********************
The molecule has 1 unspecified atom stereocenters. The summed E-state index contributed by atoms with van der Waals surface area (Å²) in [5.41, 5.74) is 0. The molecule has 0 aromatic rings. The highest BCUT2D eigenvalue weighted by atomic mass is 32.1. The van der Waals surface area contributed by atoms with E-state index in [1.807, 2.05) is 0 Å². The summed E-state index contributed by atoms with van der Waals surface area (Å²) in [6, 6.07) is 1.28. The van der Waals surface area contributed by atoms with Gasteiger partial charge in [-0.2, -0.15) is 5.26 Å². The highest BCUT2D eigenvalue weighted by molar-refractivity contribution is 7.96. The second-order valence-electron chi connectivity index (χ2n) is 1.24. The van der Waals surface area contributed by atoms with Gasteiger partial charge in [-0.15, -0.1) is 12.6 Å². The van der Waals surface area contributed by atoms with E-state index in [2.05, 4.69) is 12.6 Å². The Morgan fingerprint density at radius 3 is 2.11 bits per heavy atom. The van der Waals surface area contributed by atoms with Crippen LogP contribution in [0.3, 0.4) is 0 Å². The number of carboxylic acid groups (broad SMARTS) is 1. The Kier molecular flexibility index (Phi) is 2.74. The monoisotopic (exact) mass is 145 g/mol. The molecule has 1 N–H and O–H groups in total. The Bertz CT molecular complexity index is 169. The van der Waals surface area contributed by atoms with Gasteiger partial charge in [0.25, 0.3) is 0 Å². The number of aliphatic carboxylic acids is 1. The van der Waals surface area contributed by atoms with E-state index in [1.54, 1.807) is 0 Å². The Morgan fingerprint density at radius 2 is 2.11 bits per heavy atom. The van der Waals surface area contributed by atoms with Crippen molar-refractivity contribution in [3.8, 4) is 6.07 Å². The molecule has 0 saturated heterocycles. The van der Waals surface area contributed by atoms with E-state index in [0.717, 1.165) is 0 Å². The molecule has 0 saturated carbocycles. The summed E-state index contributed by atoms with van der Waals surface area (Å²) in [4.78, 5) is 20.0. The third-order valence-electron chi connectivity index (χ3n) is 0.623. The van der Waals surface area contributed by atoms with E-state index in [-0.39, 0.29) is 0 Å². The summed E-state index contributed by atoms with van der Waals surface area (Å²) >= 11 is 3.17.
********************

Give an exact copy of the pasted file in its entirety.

The molecule has 1 unspecified atom stereocenters. The summed E-state index contributed by atoms with van der Waals surface area (Å²) in [5.41, 5.74) is 0. The molecule has 0 aromatic rings. The highest BCUT2D eigenvalue weighted by atomic mass is 32.1. The van der Waals surface area contributed by atoms with E-state index in [1.807, 2.05) is 0 Å². The summed E-state index contributed by atoms with van der Waals surface area (Å²) in [6, 6.07) is 1.28. The van der Waals surface area contributed by atoms with Gasteiger partial charge in [-0.2, -0.15) is 5.26 Å². The highest BCUT2D eigenvalue weighted by molar-refractivity contribution is 7.96. The second-order valence-electron chi connectivity index (χ2n) is 1.24. The van der Waals surface area contributed by atoms with Gasteiger partial charge in [-0.15, -0.1) is 12.6 Å². The van der Waals surface area contributed by atoms with E-state index in [2.05, 4.69) is 12.6 Å². The Morgan fingerprint density at radius 3 is 2.11 bits per heavy atom. The van der Waals surface area contributed by atoms with Crippen LogP contribution in [0.3, 0.4) is 0 Å². The number of carboxylic acid groups (broad SMARTS) is 1. The Kier molecular flexibility index (Phi) is 2.74. The monoisotopic (exact) mass is 145 g/mol. The molecule has 1 N–H and O–H groups in total. The Bertz CT molecular complexity index is 169. The van der Waals surface area contributed by atoms with Gasteiger partial charge in [0.25, 0.3) is 0 Å². The number of aliphatic carboxylic acids is 1. The van der Waals surface area contributed by atoms with E-state index in [1.54, 1.807) is 0 Å². The Morgan fingerprint density at radius 2 is 2.11 bits per heavy atom. The van der Waals surface area contributed by atoms with Crippen molar-refractivity contribution in [3.8, 4) is 6.07 Å². The molecule has 0 saturated heterocycles. The van der Waals surface area contributed by atoms with E-state index in [0.717, 1.165) is 0 Å². The molecule has 0 saturated carbocycles. The summed E-state index contributed by atoms with van der Waals surface area (Å²) in [4.78, 5) is 20.0. The third-order valence-electron chi connectivity index (χ3n) is 0.623. The van der Waals surface area contributed by atoms with E-state index in [-0.39, 0.29) is 0 Å². The summed E-state index contributed by atoms with van der Waals surface area (Å²) >= 11 is 3.17.